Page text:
A particle travels a distance in space, and during that trajectory there is at one point a jump in potential energy. (For instance, a particle travels a long pipe, enters a linear accelerator, and then exits again. That is, the section where the acceleration occurs is very short compared to the total journey. For simplicity let's say the exit pipe is just as long as the entry pipe.)

    In a diagram the worldline of the particle will consist of two straight sections, at some angle to each other.

    Along each individual section there is constant kinetic energy and constant potential energy. At the point where the two straight sections meet there is an exchange of energy: the potential energy decreases with a particular amount, and the kinetic energy increases with that amount.

    Now vary the worldline away from the actual worldline, by varying the angles of the two sections. (What that does is that it shifts the duration of the two sections, keeping the total duration of the journey the same.)
    Along any worldline that isn't the actual worldline the change in kinetic energy will not match the change in potential energy. Another way of saying this: if one section of the worldline is too steep the other section will be too shallow.

    Following Hanc and Taylor the following action can be defined for this particular case:

    [tex] S = (T - V)_1 t_1 + (T - V)_2 t_2 [/tex]

    This action has a minimum for the case of the actual worldline.

    This can be generalized to the case of summing over a sequence of infinitisimally short sections, with a different potential between each pair of adjacent sections.
    The actual worldline is the one where at each passage from section to section the exchange of kinetic energy and potential energy matches.

    As we know, summing over a sequence of infinitisimally short sections is integration. You evaluate the time integral of the Lagrangian, over a range of variations of the wordline. This evaluation reaches an extremum in the case of the actual worldline.


    Hanc and Taylor would be uncomfortable with this presentation, because they want to derive the actual worldline from the action principle, rather than derive the action principle from a precalculated wordline. All along their aim is to show that the action principle is more profound than the newtonian calculation.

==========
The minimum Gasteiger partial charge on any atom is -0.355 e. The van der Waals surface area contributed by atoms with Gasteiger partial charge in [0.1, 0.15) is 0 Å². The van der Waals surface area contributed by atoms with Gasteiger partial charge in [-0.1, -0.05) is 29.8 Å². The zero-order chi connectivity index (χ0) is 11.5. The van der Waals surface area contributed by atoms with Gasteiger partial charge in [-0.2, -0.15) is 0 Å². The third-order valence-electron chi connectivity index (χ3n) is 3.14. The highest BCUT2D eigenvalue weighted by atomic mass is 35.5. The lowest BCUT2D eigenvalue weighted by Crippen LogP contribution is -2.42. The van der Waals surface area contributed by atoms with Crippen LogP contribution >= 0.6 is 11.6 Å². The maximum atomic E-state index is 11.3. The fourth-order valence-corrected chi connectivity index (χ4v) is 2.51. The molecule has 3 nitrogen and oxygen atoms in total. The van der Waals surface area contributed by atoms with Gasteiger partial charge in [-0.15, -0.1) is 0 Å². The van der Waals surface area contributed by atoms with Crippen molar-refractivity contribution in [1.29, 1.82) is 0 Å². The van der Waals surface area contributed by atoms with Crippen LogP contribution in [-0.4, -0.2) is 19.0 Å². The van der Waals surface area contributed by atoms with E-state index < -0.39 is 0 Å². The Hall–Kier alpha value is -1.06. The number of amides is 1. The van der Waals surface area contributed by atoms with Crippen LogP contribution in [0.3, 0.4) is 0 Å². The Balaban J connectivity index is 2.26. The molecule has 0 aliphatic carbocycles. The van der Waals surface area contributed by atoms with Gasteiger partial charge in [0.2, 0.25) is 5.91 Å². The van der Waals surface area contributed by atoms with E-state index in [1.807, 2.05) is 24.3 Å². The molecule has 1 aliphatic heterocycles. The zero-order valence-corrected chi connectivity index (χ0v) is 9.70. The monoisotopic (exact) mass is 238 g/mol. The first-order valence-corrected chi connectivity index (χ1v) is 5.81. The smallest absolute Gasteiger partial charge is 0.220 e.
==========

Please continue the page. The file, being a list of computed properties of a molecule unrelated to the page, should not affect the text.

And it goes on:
10. Jul 10, 2010 #9

    Cleonis

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    I'm going to do something dodgy now, I'm going to copy a section from the original article by Hanc and Taylor, "www.eftaylor.com/pub/ActionFromConsEnergy.pdf"[/URL][/u], except that I'm going through the steps [i]in reverse[/i].

    Recapitulating the setup of post #8 :
    A particle travels a distance in space, and during that trajectory there is at one point a jump in potential energy. (For instance, a particle travels a long pipe, enters a linear accelerator, and then exits again. That is, the section where the acceleration occurs is very short compared to the total journey. For simplicity let's say the exit pipe is just as long as the entry pipe.)

    Length of entry pipe : d
    length of exit pipe : d
    Kinetic energy [itex] E_k [/itex]
    Potential energy [itex] E_p [/itex]

    The goal is to try a range of worldlines, each one traversing the jump point at a different point in time. Just one wordline among those satisfies the condition of energy being conserved:

    [tex] - \left (\tfrac{1}{2}m{v_1}^2 + E_{p,1} \right ) + \left (\tfrac{1}{2}m{v_2}^2 + E_{p,2} \right ) = 0 [/tex]

    Rewriting to make all terms explicitly a function of a single variable 't'.

    [tex] - \frac{md^2}{2t^2} - E_{p,1} + \frac{md^2}{2(t_{total}-t)^2} + E_{p,2} = 0 [/tex]

    Now I'm going to regard the above equation as a [i]derivative with respect to time[/i] of another function. Then - dropping constants - the primitive is as follows:

    [tex] \frac{md^2}{2t} - E_{p,1}t + \frac{md^2}{2(t_{total}-t)} - E_{p,2}(t_{total}-t) [/tex]

    Once again a rewrite, changing the notation of the time intervals:

    [tex] \tfrac{1}{2}m{v_1}^2t_1 - E_{p,1}t_1 + \tfrac{1}{2}m{v_2}^2t_2 - E_{p,2}t_2 [/tex]


    Which is the action as defined in post #8

    [tex] S = (T - V)_1 t_1 + (T - V)_2 t_2 [/tex]

    Of course this is not a rigorous demonstration. But it will help, I think, in moving towards an intuitive understanding that the demand that the trajectory for which the action is an extremum is mathematically equivalent to the demand that energy is to be conserved.
     
    Last edited by a moderator: Apr 25, 2017
  11. Jul 11, 2010 #10

    Dale

    Staff: Mentor

     
    Last edited by a moderator: Apr 25, 2017